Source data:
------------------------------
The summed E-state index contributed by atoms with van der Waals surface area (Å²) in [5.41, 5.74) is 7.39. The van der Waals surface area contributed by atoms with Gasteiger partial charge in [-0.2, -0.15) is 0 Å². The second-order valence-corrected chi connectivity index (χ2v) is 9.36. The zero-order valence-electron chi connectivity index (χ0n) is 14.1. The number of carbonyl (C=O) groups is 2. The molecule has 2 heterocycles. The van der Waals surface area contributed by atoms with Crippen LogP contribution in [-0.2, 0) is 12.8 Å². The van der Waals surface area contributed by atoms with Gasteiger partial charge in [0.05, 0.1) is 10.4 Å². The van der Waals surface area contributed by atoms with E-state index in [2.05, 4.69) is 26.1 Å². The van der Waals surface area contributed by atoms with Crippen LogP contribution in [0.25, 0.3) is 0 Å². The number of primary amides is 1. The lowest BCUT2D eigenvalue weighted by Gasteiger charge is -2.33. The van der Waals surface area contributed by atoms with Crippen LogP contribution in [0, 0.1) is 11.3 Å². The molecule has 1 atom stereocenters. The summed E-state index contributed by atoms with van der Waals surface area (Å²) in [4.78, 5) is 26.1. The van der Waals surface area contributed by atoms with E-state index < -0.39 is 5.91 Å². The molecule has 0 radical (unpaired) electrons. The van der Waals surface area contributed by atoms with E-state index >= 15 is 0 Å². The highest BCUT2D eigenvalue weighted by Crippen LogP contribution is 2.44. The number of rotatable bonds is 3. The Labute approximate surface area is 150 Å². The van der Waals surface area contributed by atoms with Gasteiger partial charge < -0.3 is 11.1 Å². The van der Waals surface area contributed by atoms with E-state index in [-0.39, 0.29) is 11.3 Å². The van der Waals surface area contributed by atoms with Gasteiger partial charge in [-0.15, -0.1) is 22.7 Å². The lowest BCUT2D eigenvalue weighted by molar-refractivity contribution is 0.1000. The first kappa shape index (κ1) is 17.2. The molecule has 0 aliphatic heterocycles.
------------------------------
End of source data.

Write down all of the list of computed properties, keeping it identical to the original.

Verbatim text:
The summed E-state index contributed by atoms with van der Waals surface area (Å²) in [5.41, 5.74) is 7.39. The van der Waals surface area contributed by atoms with Gasteiger partial charge in [-0.2, -0.15) is 0 Å². The second-order valence-corrected chi connectivity index (χ2v) is 9.36. The zero-order valence-electron chi connectivity index (χ0n) is 14.1. The number of carbonyl (C=O) groups is 2. The molecule has 2 heterocycles. The van der Waals surface area contributed by atoms with Crippen LogP contribution in [-0.2, 0) is 12.8 Å². The van der Waals surface area contributed by atoms with Gasteiger partial charge in [0.05, 0.1) is 10.4 Å². The van der Waals surface area contributed by atoms with E-state index in [2.05, 4.69) is 26.1 Å². The van der Waals surface area contributed by atoms with Crippen LogP contribution in [0.25, 0.3) is 0 Å². The number of primary amides is 1. The lowest BCUT2D eigenvalue weighted by Gasteiger charge is -2.33. The van der Waals surface area contributed by atoms with Crippen LogP contribution in [0, 0.1) is 11.3 Å². The molecule has 1 atom stereocenters. The summed E-state index contributed by atoms with van der Waals surface area (Å²) in [4.78, 5) is 26.1. The van der Waals surface area contributed by atoms with E-state index < -0.39 is 5.91 Å². The molecule has 0 radical (unpaired) electrons. The van der Waals surface area contributed by atoms with E-state index >= 15 is 0 Å². The highest BCUT2D eigenvalue weighted by Crippen LogP contribution is 2.44. The number of rotatable bonds is 3. The Labute approximate surface area is 150 Å². The van der Waals surface area contributed by atoms with Gasteiger partial charge < -0.3 is 11.1 Å². The van der Waals surface area contributed by atoms with E-state index in [-0.39, 0.29) is 11.3 Å². The van der Waals surface area contributed by atoms with Gasteiger partial charge in [-0.15, -0.1) is 22.7 Å². The lowest BCUT2D eigenvalue weighted by molar-refractivity contribution is 0.1000. The first kappa shape index (κ1) is 17.2. The molecule has 0 aliphatic heterocycles.